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Circles of Round
by Signe Sturup
Illustrated by Winnie Ma
AGES: 4 to 8
SIZE: 8 x 11
PRICES: $18.95 Cdn, $16.95 US
HARDCOVER: 978-1-927018-18-7

CM review: 4/4 stars!

He’s obtuse! Silly goose! How profound! He’s not round!”


The circles are happy in the town of Round until one day an interloper in the form of a triangle, appears to shake things up. Circles morph into squares, triangles and other shapes with angles and corners, disrupting life in the town. Fortunately the smallest of squares becomes the voice of reason and coaches all to concentrate hard and become circles once again, urging the shapes to eschew “trendy” and be themselves. 

internal art      The team of author Signe Sturup and illustrator Winnie Ma is a winning one. Sturup holds a BFA in theater and teaches English to adults and children while Ma has a Bachelor of Design and practices as a communications designer. Circles of Round is a culmination of their skills and training. It is a tour de force of movement, colour, shape and design, written expressly for children teaching them not only shapes, but how one shape can fluidly become another. 

      Colour is used liberally yet wisely throughout this title, starting with the cover, the end papers. The illustrations are photographs of cut paper in various shape formations, and each page has the right amount of contrast – often as white space – punching up the shapes to the reader.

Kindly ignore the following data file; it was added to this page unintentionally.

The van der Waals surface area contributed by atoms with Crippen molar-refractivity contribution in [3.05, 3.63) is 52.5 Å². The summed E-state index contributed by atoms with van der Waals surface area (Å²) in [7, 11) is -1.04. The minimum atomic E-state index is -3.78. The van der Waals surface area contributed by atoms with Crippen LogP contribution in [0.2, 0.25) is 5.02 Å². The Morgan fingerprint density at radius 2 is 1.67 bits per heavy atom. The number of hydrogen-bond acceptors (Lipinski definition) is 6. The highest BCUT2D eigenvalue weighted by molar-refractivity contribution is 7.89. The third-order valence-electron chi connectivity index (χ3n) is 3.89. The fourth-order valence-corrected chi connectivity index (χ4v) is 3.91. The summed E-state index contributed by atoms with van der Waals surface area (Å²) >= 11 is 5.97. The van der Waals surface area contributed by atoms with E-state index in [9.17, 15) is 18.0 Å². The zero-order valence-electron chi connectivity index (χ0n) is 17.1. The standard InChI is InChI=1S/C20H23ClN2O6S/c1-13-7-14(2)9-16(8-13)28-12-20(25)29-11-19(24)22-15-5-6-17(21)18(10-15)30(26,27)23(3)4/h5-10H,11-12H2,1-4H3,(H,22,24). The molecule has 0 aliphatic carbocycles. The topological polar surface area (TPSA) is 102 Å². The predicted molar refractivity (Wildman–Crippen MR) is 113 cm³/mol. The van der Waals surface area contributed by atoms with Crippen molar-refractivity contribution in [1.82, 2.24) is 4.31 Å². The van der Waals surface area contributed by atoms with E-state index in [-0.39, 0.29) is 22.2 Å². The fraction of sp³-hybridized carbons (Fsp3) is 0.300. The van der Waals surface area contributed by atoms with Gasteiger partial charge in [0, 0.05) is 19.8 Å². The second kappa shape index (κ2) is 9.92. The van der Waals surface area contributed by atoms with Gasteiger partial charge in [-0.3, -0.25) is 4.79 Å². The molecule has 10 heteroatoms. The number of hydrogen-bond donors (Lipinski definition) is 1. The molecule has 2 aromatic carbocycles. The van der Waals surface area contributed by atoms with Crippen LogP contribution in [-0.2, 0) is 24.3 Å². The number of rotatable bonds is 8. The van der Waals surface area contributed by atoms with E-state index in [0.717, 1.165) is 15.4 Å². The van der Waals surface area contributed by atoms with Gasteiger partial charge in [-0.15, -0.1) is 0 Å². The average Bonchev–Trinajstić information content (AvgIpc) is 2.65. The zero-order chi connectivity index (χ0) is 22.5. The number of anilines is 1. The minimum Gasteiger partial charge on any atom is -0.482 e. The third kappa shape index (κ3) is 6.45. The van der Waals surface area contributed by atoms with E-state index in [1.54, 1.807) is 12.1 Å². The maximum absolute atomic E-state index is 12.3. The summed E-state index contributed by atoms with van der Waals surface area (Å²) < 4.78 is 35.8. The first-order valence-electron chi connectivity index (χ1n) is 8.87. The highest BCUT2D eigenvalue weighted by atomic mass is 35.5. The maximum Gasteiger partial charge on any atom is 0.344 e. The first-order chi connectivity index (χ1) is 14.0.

Although nonfiction in tone, Circles of Round is told in story format, beginning with “Once upon a time” providing a clever learning experience for children as they learn shapes, colours and the importance of being yourself.

     The often challenging words stimulate curiosity and will cause children to ask questions, roll the words around on their tongue and ultimately “shape” their vocabulary – couldn’t resist the pun (this story just makes you want to be punnier). There is also a lot of wordplay – “it’s hip to be square” “Are you in poor shape” “angles on life” that will tickle the funny bones of adults as well as children. The book begs teachers to encourage design activities for their students and is cross-curricular with activities for language arts, art and mathematics.  

      I leave you with the description on the back of Circles of Round:

Looking edgy may be trendy, But is it better than a well-rounded life?